The big question: ‘what materials will we invent in the next decade?’

Wired asks a selection of academics and business types for their thoughts on this month’s big question: “What materials will we invent in the next decade? ”Oron CattsDirector, SymbioticA “As biology turns into an engineering pursuit, life is becoming a…

Wired asks a selection of academics and business types for their thoughts on this month’s big question: “What materials will we
invent in the next decade?

”Oron CattsDirector, SymbioticA

“As biology turns into an engineering pursuit, life is becoming
a raw material. In the next decade we will see attempts to use
living and lifelike systems as smart materials that self-assemble,
self-heal and perform different functions. Some will escape our
control and will transmute into weeds and pests. Welcome to the new
ecology.”

Zoe Laughlin Cofounder and director, The Institute of
Making“I believe we will see the advancement of 3D-printing
technologies to enable the creation of new materials. Once the
resolution of printing is at the micro scale and below, printing
becomes nanoengineering. New structures become possible which could
result in transparent metals, conductive woods, impenetrable
plastics.”

Andras ForgacsCofounder, Modern
Meadow

“We will see advances in lab-grown materials with unique
qualities. These may mimic nature with a fraction of the
environmental footprint. We’ll see lab-grown and improved versions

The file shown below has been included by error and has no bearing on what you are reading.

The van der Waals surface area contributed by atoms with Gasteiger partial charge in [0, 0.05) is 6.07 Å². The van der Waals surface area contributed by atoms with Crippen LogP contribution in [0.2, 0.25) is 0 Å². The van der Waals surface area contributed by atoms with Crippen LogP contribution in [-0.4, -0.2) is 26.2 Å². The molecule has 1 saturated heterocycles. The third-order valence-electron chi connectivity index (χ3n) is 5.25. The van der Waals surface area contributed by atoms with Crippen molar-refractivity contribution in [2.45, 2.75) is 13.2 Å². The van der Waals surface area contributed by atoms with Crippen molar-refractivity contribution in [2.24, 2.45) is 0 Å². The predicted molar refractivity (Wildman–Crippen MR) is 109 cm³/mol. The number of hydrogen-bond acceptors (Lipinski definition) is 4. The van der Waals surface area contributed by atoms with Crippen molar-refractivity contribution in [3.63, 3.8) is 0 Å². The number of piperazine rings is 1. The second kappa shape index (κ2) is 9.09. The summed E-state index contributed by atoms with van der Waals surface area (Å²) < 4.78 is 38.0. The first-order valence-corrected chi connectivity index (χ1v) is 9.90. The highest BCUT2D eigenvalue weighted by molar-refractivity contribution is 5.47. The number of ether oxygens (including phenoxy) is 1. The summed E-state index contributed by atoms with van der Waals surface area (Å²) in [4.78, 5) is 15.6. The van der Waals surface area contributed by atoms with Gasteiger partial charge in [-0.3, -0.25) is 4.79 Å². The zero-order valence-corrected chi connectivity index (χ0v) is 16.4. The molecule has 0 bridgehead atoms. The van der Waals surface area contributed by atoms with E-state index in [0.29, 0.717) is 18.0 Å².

of leather, ivory and horn. Edible products such as cultured meat,
with better nutritional qualities, will take longer, but may still
be on a few tasting events’ menus.”

Zach Kaplan CEO, Inventables“In the next decade we are going to see all sorts of speciality
3D-printer filament. You’ll see filaments with electronic particles
mixed in them, so you can print circuit boards, and filaments with
tiny microsensors inside. The internet of things is going to give
rise to an entire generation of contextually aware and responsive
materials.”

Jim BiddulphProjects and materials manager, Material Lab

“Materials will have to become more sustainable as we tackle
ongoing environmental concerns. And because of demands on space,
manufacturers will have to stock fewer products, so ‘made to order’
will become more mainstream. This also reduces waste and will make
it more affordable for people to get exactly what they want.”Thorsten KloosterCofounder, BlingCrete

“We will use common materials such as concrete, paper or clay,
with smart features including light-reflecting, conductive and
sensing properties. This new genre of high-tech, low-budget
materials with their own social, public-spirited logic of use will
be practical for co-operative methods of project-oriented,
collaborative design and building.”